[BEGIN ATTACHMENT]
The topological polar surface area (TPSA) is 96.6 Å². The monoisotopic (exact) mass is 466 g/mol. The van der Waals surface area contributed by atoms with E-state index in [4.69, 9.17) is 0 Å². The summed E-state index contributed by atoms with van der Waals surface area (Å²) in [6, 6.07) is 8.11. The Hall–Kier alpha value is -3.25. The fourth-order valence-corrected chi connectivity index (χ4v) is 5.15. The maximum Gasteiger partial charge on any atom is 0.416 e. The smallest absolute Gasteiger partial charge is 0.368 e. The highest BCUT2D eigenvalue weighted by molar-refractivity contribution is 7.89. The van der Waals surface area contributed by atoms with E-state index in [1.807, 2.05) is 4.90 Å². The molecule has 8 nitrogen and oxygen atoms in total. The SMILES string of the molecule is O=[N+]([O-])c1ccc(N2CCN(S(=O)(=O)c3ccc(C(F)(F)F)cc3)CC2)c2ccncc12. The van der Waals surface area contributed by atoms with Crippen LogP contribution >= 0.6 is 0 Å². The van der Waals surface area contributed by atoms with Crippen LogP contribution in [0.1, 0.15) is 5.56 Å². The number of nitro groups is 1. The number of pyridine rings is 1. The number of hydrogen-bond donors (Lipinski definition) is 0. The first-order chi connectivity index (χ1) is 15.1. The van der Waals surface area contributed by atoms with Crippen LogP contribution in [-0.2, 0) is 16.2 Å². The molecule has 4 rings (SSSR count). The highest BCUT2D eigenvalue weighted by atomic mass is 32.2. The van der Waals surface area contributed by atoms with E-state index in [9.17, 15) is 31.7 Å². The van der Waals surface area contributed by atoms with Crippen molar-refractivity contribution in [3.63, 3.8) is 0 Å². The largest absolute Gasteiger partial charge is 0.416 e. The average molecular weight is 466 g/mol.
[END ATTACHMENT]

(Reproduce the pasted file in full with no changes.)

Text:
The topological polar surface area (TPSA) is 96.6 Å². The monoisotopic (exact) mass is 466 g/mol. The van der Waals surface area contributed by atoms with E-state index in [4.69, 9.17) is 0 Å². The summed E-state index contributed by atoms with van der Waals surface area (Å²) in [6, 6.07) is 8.11. The Hall–Kier alpha value is -3.25. The fourth-order valence-corrected chi connectivity index (χ4v) is 5.15. The maximum Gasteiger partial charge on any atom is 0.416 e. The smallest absolute Gasteiger partial charge is 0.368 e. The highest BCUT2D eigenvalue weighted by molar-refractivity contribution is 7.89. The van der Waals surface area contributed by atoms with E-state index in [1.807, 2.05) is 4.90 Å². The molecule has 8 nitrogen and oxygen atoms in total. The SMILES string of the molecule is O=[N+]([O-])c1ccc(N2CCN(S(=O)(=O)c3ccc(C(F)(F)F)cc3)CC2)c2ccncc12. The van der Waals surface area contributed by atoms with Crippen LogP contribution >= 0.6 is 0 Å². The van der Waals surface area contributed by atoms with Crippen LogP contribution in [0.1, 0.15) is 5.56 Å². The number of nitro groups is 1. The number of pyridine rings is 1. The number of hydrogen-bond donors (Lipinski definition) is 0. The first-order chi connectivity index (χ1) is 15.1. The van der Waals surface area contributed by atoms with Crippen LogP contribution in [-0.2, 0) is 16.2 Å². The molecule has 4 rings (SSSR count). The highest BCUT2D eigenvalue weighted by atomic mass is 32.2. The van der Waals surface area contributed by atoms with E-state index in [9.17, 15) is 31.7 Å². The van der Waals surface area contributed by atoms with Crippen molar-refractivity contribution in [3.63, 3.8) is 0 Å². The largest absolute Gasteiger partial charge is 0.416 e. The average molecular weight is 466 g/mol.